Zanzibar's president is expected to sign legislation outlawing homosexuality and gay marriages in what some observers see as a clear sign of rising Muslim fundamentalism on the island.
A member of Zanzibar's Joint Presidential Supervisory Commission, Asha Juma, told VOA Thursday, the law to ban homosexuality is aimed at protecting Tanzania's religion, culture and moral standards. The commission was set up by Zanzibar's two main political parties to coordinate key policies.
Ms. Juma says, through trade and tourism, the semi-autonomous island has been exposed to practices, such as homosexuality, which, she says, run contrary to Islam. She blamed homosexuals for the rising number of what she calls misdemeanors and misbehaviors.
"[In] Islam, from the day one, that thing is not allowed, not permitted," said Asha Juma. "It used to be punished by law. The law was there, but it was not so codified as it is now."
Zanzibar's parliament enacted the ban on gay sex unanimously on Tuesday, and sent it to the president for signature. The law punishes male homosexual acts by up to 25 years in prison and imposes a maximum seven-year jail term for female homosexual acts. Same-sex marriages are prohibited, and even those attending same-sex weddings could be punished.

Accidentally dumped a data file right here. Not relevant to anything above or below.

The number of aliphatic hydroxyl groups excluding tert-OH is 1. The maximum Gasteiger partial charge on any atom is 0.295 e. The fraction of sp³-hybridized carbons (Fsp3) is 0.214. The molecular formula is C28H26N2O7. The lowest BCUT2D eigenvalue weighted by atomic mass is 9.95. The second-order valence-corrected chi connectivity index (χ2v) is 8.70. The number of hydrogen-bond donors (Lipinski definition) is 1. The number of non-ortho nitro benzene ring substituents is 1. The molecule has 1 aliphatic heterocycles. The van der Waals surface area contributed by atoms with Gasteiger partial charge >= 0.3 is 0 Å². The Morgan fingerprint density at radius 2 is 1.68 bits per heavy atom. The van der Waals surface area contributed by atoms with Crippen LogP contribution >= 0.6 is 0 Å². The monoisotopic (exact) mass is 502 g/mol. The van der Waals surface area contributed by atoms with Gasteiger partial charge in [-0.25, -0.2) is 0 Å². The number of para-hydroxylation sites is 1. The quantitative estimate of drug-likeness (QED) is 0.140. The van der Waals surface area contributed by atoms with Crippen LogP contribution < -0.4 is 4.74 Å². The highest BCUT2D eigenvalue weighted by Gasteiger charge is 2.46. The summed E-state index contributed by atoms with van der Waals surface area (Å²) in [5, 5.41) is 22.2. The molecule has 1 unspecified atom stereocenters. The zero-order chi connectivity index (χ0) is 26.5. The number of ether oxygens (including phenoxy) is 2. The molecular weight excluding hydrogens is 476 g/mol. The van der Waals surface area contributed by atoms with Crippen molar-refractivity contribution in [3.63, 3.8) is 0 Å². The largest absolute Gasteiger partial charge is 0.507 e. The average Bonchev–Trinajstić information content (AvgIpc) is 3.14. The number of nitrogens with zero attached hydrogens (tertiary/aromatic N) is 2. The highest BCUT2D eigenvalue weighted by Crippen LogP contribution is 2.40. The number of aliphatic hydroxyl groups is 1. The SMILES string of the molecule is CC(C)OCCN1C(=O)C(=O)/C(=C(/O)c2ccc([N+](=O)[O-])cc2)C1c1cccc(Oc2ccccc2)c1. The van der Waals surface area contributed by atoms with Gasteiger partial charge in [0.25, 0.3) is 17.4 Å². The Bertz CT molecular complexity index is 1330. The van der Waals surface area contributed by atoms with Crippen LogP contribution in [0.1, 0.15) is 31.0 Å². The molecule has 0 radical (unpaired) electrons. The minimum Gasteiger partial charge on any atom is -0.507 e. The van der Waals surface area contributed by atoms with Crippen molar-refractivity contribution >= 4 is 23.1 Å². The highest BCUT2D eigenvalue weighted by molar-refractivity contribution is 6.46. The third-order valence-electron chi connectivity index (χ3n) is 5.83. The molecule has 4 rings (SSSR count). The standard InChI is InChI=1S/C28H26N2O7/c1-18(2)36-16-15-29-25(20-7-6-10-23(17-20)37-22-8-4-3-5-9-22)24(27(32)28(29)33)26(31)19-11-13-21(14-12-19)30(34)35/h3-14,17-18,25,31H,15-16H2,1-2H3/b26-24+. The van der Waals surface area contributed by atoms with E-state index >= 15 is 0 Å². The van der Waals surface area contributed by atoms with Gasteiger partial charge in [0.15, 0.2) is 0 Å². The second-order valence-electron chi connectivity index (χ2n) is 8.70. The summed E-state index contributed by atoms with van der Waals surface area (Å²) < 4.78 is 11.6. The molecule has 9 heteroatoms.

A Western diplomat, speaking to VOA on condition of anonymity, says the bill is a clear sign of rising Islamic fundamentalism on the island. He said the hard-line influence comes largely from Saudi Arabia, Kuwait and some other Gulf countries.
The diplomat says, with this legislation, the ruling Chama cha Mapinduzi party appears to be appealing to the overwhelming Muslim population ahead of the 2005 elections.
Ms. Juma says the ban on homosexuality is not a concession to Muslim extremists. "There's no connection with that bill and those Islam extremists," she said.
Zanzibar is a semi-autonomous island which forms part of Tanzania.